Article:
Nikki Sixx is arguing for Motley Crue's use of backing tracks during live concerts. He also revealed that they started doing it well before the band's final tour.

"We've used technology since '87," Sixx said on Twitter, adding a list of specifics. He said the group employed "sequencers, sub tones, background vox tracks, plus background singers and us. [Motley Crue also taped] stuff we can't tour with, like cello parts in ballads, etc. ... We love it and don't hide it. It's a great tool to fill out the sound."

Sixx's bandmate Mick Mars previously admitted Motley Crue sweetened their onstage presence, though he initially seemed more conflicted. "I don't like it," Mars said in 2014. "I could put on a Motley CD and play along with it all day. I don't wanna do that."

Later, however, Mars seemed to soften his stance. "I'd rather hear on-key vocals than not," Mars subsequently told Rolling Stone. "I think that background vocals strengthen the band in some ways. I mean, it is what it is."

Former Motley Crue singer John Corabi has said he's often confronted by fans on the issue. "I just ask them, 'At the end of the day, did you have a good time?' That's it," he told Rock Music Star in 2016. "'If you had a good time, was it worth the money you paid? Did you get your money's worth?' If they say, 'Yes,' then whatever. If they say, 'No,' I've got nothing for them. Whatever."

Over the years, rockers like Gene Simmons and Dave Grohl have made targets of acts that won't simply plug in and perform. In fact, the Foo Fighters frontman took a direct shot at Motley Crue: "We don't use backing tracks," Grohl said in 2014. "I'd rather sound awful and have the chance to change things at a whim than sound like Linkin Park or Motley Crue because of today's technology. They feel naked when it comes to playing live."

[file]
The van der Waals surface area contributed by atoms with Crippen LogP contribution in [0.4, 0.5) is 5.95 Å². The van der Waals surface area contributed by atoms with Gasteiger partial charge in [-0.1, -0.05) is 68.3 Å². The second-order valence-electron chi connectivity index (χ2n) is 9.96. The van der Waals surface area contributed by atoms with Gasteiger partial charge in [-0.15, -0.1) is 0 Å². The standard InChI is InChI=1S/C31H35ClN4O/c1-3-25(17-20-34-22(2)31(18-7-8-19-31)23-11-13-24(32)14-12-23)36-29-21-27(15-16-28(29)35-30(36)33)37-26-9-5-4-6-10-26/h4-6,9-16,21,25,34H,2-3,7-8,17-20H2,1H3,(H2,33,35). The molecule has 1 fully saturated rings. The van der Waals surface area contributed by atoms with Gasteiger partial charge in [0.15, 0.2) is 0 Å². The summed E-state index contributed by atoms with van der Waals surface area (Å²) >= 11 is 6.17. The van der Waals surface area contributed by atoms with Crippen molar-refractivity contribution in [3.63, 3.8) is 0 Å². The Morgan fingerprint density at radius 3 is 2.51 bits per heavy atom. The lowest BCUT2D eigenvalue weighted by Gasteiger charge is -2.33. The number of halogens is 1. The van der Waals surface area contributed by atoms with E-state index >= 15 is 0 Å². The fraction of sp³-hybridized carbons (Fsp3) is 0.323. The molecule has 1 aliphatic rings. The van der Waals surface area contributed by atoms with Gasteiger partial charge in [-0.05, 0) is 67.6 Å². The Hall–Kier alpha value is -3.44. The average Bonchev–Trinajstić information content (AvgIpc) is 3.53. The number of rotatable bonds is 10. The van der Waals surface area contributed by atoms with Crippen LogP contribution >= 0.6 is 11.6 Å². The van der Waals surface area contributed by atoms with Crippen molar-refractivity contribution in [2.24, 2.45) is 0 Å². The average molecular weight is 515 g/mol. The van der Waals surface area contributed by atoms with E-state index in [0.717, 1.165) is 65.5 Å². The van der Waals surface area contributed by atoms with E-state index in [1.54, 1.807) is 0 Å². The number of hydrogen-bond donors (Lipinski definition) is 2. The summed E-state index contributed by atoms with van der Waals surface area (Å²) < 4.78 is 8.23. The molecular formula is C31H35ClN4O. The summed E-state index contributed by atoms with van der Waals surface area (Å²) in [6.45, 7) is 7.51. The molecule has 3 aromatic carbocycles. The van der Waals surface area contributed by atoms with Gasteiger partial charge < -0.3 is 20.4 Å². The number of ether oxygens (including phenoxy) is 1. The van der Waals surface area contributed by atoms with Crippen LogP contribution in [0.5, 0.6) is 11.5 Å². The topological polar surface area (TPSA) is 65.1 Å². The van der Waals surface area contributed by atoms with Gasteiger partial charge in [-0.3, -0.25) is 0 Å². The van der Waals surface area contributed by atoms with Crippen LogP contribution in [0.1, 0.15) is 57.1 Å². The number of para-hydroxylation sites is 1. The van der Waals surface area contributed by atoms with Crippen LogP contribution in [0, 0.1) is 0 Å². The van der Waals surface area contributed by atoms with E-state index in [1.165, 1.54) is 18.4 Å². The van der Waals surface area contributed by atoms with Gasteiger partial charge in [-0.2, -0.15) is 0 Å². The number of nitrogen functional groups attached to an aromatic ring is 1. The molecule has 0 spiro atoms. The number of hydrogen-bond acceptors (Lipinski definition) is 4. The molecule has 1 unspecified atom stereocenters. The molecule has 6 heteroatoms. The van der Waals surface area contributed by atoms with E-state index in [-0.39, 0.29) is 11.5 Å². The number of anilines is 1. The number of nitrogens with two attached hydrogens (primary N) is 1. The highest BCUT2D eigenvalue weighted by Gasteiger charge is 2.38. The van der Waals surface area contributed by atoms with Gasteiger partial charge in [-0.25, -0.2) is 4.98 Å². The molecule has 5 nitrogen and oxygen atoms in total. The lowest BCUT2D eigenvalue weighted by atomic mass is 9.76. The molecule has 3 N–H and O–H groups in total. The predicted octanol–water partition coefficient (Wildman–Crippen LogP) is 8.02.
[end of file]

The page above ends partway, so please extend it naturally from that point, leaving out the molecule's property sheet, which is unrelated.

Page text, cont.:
Simmons suggested that details about pre-recorded elements should be prominently displayed at shows, linking it to the idea of truth in advertising. "I have a problem when you charge $100 to see a live show and the artist uses backing tracks," Simmons told news.com.au in 2015. "It should be on every ticket: You're paying $100, 30 to 50 percent of the show is [on] backing tracks and they'll sing sometimes, sometimes they'll lip sync. At least be honest. It's not about backing tracks; it's about dishonesty."

Sixx seems to agree. For him, the issue isn't really the use of backing tracks, so much as those who are hypocritical about it.

Corabi earlier confirmed the use of tapes during live renditions of Motley Crue songs like "Misunderstood," which he said originally featured a 53-piece orchestra. But he said 94 Live, a live solo project featuring a performance of Motley Crue's entire self-titled 1994 album, was recorded without additional tracks.

"At the end of the day, I was, like, 'I don't want to do that. I just want to play the songs as a five-piece band, as it would have been without any of the backing tracks,'" Corabi said in 2016. "So, there's not a shit-ton of backing vocals, there's no orchestra parts, there's no backward-guitar thing. It's just a five-piece band playing the songs in the most stripped-down, direct format possible."

That's the kind of throwback mentality that speaks to Mars. "I have to say '60s bands were my favorite — '60s and '70s bands — because they were real, like, three-piece bands or four-piece bands, and they just got up there and kicked it up," Mars lamented in 2014. "Made a mistake? So what? Sounded a little bit empty here or there? So what?"

 

 

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